“Don’t just do something – sit there” is the modern T-shirt wisdom/humor on the Buddhist practice of meditation. Staring out the kitchen window, in a meditation of my own, I saw a hummingbird sipping nectar from the tiny purple flower clusters on my now blooming butterfly bush. Flitting from one cluster to another the tiny emerald bird, recalled to me my Aunt who had passed away years before, and the little miracle of this late blooming bush. My heart was warmed.
In July that bush appeared dead. Just when I was about to tear it from the ground and return it to the garden center where I had purchased it dormant last fall, I noticed two new shoots of green had sprung forth from the base. All Spring not a bud was seen, but now the bush was proclaiming its aliveness, waving its green flag, not in surrender, but triumph! I was even happier with this occurrence, because I had planted the bush on top of my buried beloved dog River. I intended the bush to give me new hope come Springtime, and dancing butterflies outside my kitchen window to lighten the presence of her grave site, and my countenance gazing out upon it.
But no. Spring came and went, and there it stood: dead twigs. Nothing. Not even a good bud gone bad.
Now, there it is blooming in its first year of planting, resurrected from that which appeared dead, but was only resting. I contemplate my own recent life of retreat to the woods, seven years now past, eight relatives, five pets, and one estranged brother with them. My life got small like a cocoon, quiet and contemplative. Often I couldn’t even listen to the radio. Or make dinner. Or brush my teeth. Sometimes my life was so small it hurt. Although I was largely absent to public society, I wasn’t dead, I was only resting. And now, I like the bush, am sending out new green shoots – not in surrender, but in victory.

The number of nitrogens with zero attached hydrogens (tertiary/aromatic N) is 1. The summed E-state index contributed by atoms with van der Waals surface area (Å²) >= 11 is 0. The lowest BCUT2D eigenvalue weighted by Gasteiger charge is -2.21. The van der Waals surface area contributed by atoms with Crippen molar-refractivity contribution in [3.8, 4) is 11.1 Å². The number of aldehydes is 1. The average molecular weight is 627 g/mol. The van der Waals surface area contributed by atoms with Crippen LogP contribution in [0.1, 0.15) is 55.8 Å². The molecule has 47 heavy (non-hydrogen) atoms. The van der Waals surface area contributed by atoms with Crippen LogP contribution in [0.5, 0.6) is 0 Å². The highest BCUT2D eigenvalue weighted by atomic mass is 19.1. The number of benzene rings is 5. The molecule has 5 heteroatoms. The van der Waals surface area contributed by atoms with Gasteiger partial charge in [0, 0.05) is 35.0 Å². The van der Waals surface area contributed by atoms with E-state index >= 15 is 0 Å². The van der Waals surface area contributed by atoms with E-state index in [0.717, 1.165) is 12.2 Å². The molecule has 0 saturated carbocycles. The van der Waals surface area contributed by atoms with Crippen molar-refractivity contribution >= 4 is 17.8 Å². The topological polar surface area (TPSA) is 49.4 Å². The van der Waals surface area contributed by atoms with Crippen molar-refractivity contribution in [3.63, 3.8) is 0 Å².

One summer, or so it seemed, I recall visiting my parents at their home in the Sonoran Desert some years before they passed away. I was standing in their side yard watching a tiny hummingbird alight on a branch of a Palo Verde tree to rest. We were only a couple of feet away from each other. I had never seen one still before – nor one quite that close. In my own stillness there was a timelessness. Something steady and enduring in the oppressive heat. I think it was Life itself. The little bird occasionally took flight to sip a blossom, then sat again on the branch. We watched each other for a short while, then it was off to possibly find another tree in bloom, or another subject of study.
My Aunt was very like that hummingbird. She could barely sit for five minutes to eat dinner with us any holiday we were guests at her house. Up and down. Up and down. She was the last to finish her meal, not because she was too slow, but because she was too fast! Too busy. Too talkative. Too not present to the meal. Now, as they say, she is “At rest.” Unless of course, her spirit has embodied her hummingbird kindred spirit animal, a symbol of joy in Native American culture, and has come to sip nectar on this day of small miracles. I brush my teeth at the kitchen sink as I listen to music on the radio and marvel at the tiny emerald bird of resurrected joy.